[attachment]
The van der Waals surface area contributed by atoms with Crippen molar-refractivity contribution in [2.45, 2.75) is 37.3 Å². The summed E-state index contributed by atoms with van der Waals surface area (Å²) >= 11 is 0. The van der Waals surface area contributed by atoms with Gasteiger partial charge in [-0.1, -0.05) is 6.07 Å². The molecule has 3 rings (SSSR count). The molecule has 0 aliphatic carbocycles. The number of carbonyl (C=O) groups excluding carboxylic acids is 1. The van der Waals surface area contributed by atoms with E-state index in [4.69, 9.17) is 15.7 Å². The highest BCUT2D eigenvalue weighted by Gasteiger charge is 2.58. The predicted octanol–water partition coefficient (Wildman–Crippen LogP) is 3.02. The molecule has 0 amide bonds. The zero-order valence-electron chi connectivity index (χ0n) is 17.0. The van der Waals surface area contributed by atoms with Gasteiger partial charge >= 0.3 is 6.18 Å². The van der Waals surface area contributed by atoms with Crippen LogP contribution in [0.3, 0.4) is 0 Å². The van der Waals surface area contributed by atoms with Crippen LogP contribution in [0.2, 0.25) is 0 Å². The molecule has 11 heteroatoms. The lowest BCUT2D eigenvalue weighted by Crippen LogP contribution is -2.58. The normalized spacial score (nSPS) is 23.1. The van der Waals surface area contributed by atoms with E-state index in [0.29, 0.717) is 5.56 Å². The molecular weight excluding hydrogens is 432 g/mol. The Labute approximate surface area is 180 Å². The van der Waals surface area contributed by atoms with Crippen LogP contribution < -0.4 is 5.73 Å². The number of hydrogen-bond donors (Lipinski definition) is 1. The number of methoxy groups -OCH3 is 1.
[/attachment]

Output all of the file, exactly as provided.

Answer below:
The van der Waals surface area contributed by atoms with Crippen molar-refractivity contribution in [2.45, 2.75) is 37.3 Å². The summed E-state index contributed by atoms with van der Waals surface area (Å²) >= 11 is 0. The van der Waals surface area contributed by atoms with Gasteiger partial charge in [-0.1, -0.05) is 6.07 Å². The molecule has 3 rings (SSSR count). The molecule has 0 aliphatic carbocycles. The number of carbonyl (C=O) groups excluding carboxylic acids is 1. The van der Waals surface area contributed by atoms with E-state index in [4.69, 9.17) is 15.7 Å². The highest BCUT2D eigenvalue weighted by Gasteiger charge is 2.58. The predicted octanol–water partition coefficient (Wildman–Crippen LogP) is 3.02. The molecule has 0 amide bonds. The zero-order valence-electron chi connectivity index (χ0n) is 17.0. The van der Waals surface area contributed by atoms with Gasteiger partial charge >= 0.3 is 6.18 Å². The van der Waals surface area contributed by atoms with Crippen LogP contribution in [0.3, 0.4) is 0 Å². The van der Waals surface area contributed by atoms with Crippen LogP contribution in [0.2, 0.25) is 0 Å². The molecule has 11 heteroatoms. The lowest BCUT2D eigenvalue weighted by Crippen LogP contribution is -2.58. The normalized spacial score (nSPS) is 23.1. The van der Waals surface area contributed by atoms with E-state index in [0.29, 0.717) is 5.56 Å². The molecular weight excluding hydrogens is 432 g/mol. The Labute approximate surface area is 180 Å². The van der Waals surface area contributed by atoms with Crippen LogP contribution < -0.4 is 5.73 Å². The number of hydrogen-bond donors (Lipinski definition) is 1. The number of methoxy groups -OCH3 is 1.